Mailinglist Archive: opensuse-project (502 mails)

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Re: [opensuse-project] Balsam Professional & Balsam Enterprise
  • From: Pascal Bleser <pascal.bleser@xxxxxxxxxxxx>
  • Date: Thu, 21 Apr 2011 21:27:37 +0200
  • Message-id: <20110421192737.GJ21543@hera>
On 2011-04-21 16:54:42 (+0200), Kim Leyendecker <kimleyendecker@xxxxxxxxxx>
wrote:
Am 21.04.2011 16:32, schrieb Jos Poortvliet:
On 2011-04-21 Kim wrote:
[...]
That´s the way how the RHEL/CentOS-modell runs.
But not because Red Hat wants that but because they can't stop it.
Of course they can stop it. If you look at the GPL, you only have to
make your source code available to your clients. So, they could do
it so, if they want but with CentOS they get a free bugfinding
community. So why handle it different?

EMAILTOOLONG, yeah, I know.

The next bit is a summary of the "openSLES" endeavour we had
many months ago. If you know the story, you may skip here ;)
--->8-----------------------------------------------------------
Well, yes, they could do that, and that's actually what Novell
is doing with SLES. You need a registration key to get the
package repositories.
When you have a license, you also have access to the source
packages (*.src.rpm).

And that's the loophole: you only need one person with one
license to have access to the source packages and "just" rebuild
them.

Of course, it's a lot more work than that, because it also
involves rebranding a lot, because CentOS cannot ship it as RHEL
(that would be a copyright and/or trademark infringement).

The same can be done with SLES. It was one of the options that
was mentioned when we discussed options for an "openSLES"
(that's really just a codename ;)).

But it would be tedious. It would be a lot easier if we could
have Novell's blessing to do that, as well as direct access to
the patches, the source packages, etc. And also use the OBS
instance on build.o.o to build the distribution.

I took it as a task to ask around and see what could be done,
and Novell's position, at least at that time, but I highly doubt
it has changed by now, was that effectively, having an
"openSLES" would most likely hurt Novell in the short term.
It *might* help spread SLES, but as much as I also believe that
CentOS is a major accelerator for RHEL:
* there are *no* hard numbers about whether and by what margin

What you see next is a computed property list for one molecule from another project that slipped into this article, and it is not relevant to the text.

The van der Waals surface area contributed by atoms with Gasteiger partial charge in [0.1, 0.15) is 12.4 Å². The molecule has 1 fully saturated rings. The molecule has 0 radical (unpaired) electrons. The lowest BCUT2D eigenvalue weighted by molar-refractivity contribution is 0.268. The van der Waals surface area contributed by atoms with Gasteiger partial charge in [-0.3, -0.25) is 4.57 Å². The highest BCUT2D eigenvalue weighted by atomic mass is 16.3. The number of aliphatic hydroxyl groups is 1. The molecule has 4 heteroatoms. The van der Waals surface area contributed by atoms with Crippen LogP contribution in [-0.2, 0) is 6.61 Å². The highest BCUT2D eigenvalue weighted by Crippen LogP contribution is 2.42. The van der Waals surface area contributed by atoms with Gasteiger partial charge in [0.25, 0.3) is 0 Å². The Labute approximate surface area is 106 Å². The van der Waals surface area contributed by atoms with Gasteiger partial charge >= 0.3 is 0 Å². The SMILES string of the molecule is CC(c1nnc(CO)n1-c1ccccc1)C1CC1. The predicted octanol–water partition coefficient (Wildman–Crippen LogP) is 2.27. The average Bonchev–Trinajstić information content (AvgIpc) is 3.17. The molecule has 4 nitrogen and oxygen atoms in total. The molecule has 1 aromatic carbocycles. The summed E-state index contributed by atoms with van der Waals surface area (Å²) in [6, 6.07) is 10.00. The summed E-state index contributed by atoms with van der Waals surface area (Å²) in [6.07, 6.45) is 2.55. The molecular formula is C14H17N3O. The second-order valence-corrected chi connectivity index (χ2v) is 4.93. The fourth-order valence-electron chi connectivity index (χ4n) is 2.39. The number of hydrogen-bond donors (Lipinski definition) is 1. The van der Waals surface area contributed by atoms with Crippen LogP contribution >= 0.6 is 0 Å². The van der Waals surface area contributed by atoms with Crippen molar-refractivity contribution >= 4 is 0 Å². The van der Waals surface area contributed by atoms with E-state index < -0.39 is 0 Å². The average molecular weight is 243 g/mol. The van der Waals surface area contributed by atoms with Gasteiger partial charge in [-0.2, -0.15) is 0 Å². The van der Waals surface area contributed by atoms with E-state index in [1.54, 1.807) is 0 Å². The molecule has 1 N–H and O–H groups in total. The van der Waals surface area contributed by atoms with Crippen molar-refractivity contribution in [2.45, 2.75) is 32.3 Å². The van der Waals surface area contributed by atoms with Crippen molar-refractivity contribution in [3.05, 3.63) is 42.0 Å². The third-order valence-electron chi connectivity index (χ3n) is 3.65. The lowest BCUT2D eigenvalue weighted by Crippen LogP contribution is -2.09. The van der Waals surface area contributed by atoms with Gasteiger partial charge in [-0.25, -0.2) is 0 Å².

CentOS increases the adoption of RHEL
* my personal interpretation from the few discussions I had is
that the "subscription only" (the cheapest option, you get the
software and the updates, and that's it) licenses for SLES do
make up a non negligible share of the revenue that comes from
SLES

Hence, there is no guarantee whatsoever that an "openSLES" would
1) not make Novell lose money (which means laying people off)
2) would highly drive up the adoption of SLES

Read again: no *guarantee*, no numbers, nothing. The fact that
CentOS helps RHEL is just an opinion, nothing more.
--->8-----------------------------------------------------------

[...]
a SLE Server license costs 290 euro per year, nothing for even a
small company. A desktop license starts at 47 euro/year. Not too
bad?

Well, the cost are really low, I have to say, but for this I can
also use openSUSE 11.1 feat. Evergreen. So Evergreen is a harm to
Novell´s business too...

For a business, that's a ridiculous amount of money, peanuts
really. So that can't be the target audience.

For a business with large clusters, yeah, that would be
horrendously expensive, but I'm sure they can work out a more
suitable mass-licensing contract with Novell sales.

For users at home or people who have hosted servers where it is
effectively an important feature to have a long period of
support, such as CentOS or, to some extent, Debian, "openSLES"
might indeed be an interesting option.

But those don't care about compatibility with SLES, and hence it
doesn't matter whether it's an "openSUSE LTS" or an "openSLES".

Binary compatibility with SLES for 0 EUR/USD, well, I'm not sure
what use case that's supposed to be.
If it's just for a development or evaluation phase, you can
already download SLES for free and try it out (without updates,
but who cares for eval and development).

If it's for hosting mission critical services, you totally want
the support contract as well, anyway, and that's what you pay
for. Note that even the full blown support licenses for SLES are
cheap, compared to other options (and cheaper than RHEL,
AFAICR).

So the only purpose of an "openSLES" (or "Balsam Enterprise") is
to hurt Novell by taking revenue from Novell.

If someone knows of a different purpose, I'd love to hear about
it.

cheers
--
-o) Pascal Bleser
/\\ http://opensuse.org -- we haz green
_\_v http://fosdem.org -- we haz conf
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